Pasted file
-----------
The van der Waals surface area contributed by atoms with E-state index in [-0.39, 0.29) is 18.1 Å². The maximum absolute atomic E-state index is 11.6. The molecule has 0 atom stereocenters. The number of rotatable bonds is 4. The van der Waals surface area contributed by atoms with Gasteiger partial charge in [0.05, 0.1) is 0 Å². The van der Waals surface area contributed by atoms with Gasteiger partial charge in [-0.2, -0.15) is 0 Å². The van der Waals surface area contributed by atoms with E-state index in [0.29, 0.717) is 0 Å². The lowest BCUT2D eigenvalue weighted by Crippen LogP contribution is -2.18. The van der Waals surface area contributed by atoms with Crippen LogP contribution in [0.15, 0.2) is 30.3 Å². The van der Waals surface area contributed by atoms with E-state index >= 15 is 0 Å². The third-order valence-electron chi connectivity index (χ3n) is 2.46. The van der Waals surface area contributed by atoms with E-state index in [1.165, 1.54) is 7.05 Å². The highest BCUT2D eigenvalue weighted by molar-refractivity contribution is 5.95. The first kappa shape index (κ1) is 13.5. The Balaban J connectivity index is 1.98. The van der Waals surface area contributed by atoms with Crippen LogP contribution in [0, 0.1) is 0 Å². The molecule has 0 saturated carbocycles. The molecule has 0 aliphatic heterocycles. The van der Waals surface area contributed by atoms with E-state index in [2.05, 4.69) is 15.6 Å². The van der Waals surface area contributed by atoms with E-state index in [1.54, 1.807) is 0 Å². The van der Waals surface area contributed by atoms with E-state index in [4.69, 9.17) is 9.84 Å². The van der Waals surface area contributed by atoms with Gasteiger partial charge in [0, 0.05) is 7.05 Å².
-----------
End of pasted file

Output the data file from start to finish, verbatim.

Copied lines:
The van der Waals surface area contributed by atoms with E-state index in [-0.39, 0.29) is 18.1 Å². The maximum absolute atomic E-state index is 11.6. The molecule has 0 atom stereocenters. The number of rotatable bonds is 4. The van der Waals surface area contributed by atoms with Gasteiger partial charge in [0.05, 0.1) is 0 Å². The van der Waals surface area contributed by atoms with Gasteiger partial charge in [-0.2, -0.15) is 0 Å². The van der Waals surface area contributed by atoms with E-state index in [0.29, 0.717) is 0 Å². The lowest BCUT2D eigenvalue weighted by Crippen LogP contribution is -2.18. The van der Waals surface area contributed by atoms with Crippen LogP contribution in [0.15, 0.2) is 30.3 Å². The van der Waals surface area contributed by atoms with E-state index >= 15 is 0 Å². The third-order valence-electron chi connectivity index (χ3n) is 2.46. The van der Waals surface area contributed by atoms with E-state index in [1.165, 1.54) is 7.05 Å². The highest BCUT2D eigenvalue weighted by molar-refractivity contribution is 5.95. The first kappa shape index (κ1) is 13.5. The Balaban J connectivity index is 1.98. The van der Waals surface area contributed by atoms with Crippen LogP contribution in [0, 0.1) is 0 Å². The molecule has 0 saturated carbocycles. The molecule has 0 aliphatic heterocycles. The van der Waals surface area contributed by atoms with E-state index in [2.05, 4.69) is 15.6 Å². The van der Waals surface area contributed by atoms with E-state index in [1.54, 1.807) is 0 Å². The van der Waals surface area contributed by atoms with E-state index in [4.69, 9.17) is 9.84 Å². The van der Waals surface area contributed by atoms with Gasteiger partial charge in [0, 0.05) is 7.05 Å².